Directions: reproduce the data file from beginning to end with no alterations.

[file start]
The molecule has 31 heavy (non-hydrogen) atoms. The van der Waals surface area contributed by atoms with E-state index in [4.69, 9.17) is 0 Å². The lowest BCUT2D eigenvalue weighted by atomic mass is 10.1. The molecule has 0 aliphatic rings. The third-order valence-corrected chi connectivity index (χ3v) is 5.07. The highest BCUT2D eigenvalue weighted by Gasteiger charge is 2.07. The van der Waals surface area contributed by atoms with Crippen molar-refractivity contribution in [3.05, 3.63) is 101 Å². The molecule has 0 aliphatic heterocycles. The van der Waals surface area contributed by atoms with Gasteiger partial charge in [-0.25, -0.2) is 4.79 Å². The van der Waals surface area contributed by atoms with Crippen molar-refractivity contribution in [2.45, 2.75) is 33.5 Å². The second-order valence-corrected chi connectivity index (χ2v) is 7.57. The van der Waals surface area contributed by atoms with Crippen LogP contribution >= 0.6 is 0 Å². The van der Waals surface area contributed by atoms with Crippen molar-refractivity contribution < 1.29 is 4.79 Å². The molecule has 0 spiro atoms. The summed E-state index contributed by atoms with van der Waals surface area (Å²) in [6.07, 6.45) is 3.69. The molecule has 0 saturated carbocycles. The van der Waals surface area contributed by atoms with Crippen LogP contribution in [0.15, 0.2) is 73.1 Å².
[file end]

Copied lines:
The molecule has 31 heavy (non-hydrogen) atoms. The van der Waals surface area contributed by atoms with E-state index in [4.69, 9.17) is 0 Å². The lowest BCUT2D eigenvalue weighted by atomic mass is 10.1. The molecule has 0 aliphatic rings. The third-order valence-corrected chi connectivity index (χ3v) is 5.07. The highest BCUT2D eigenvalue weighted by Gasteiger charge is 2.07. The van der Waals surface area contributed by atoms with Crippen molar-refractivity contribution in [3.05, 3.63) is 101 Å². The molecule has 0 aliphatic heterocycles. The van der Waals surface area contributed by atoms with Gasteiger partial charge in [-0.25, -0.2) is 4.79 Å². The van der Waals surface area contributed by atoms with Crippen molar-refractivity contribution in [2.45, 2.75) is 33.5 Å². The second-order valence-corrected chi connectivity index (χ2v) is 7.57. The van der Waals surface area contributed by atoms with Crippen LogP contribution >= 0.6 is 0 Å². The van der Waals surface area contributed by atoms with Crippen molar-refractivity contribution < 1.29 is 4.79 Å². The molecule has 0 spiro atoms. The summed E-state index contributed by atoms with van der Waals surface area (Å²) in [6.07, 6.45) is 3.69. The molecule has 0 saturated carbocycles. The van der Waals surface area contributed by atoms with Crippen LogP contribution in [0.15, 0.2) is 73.1 Å².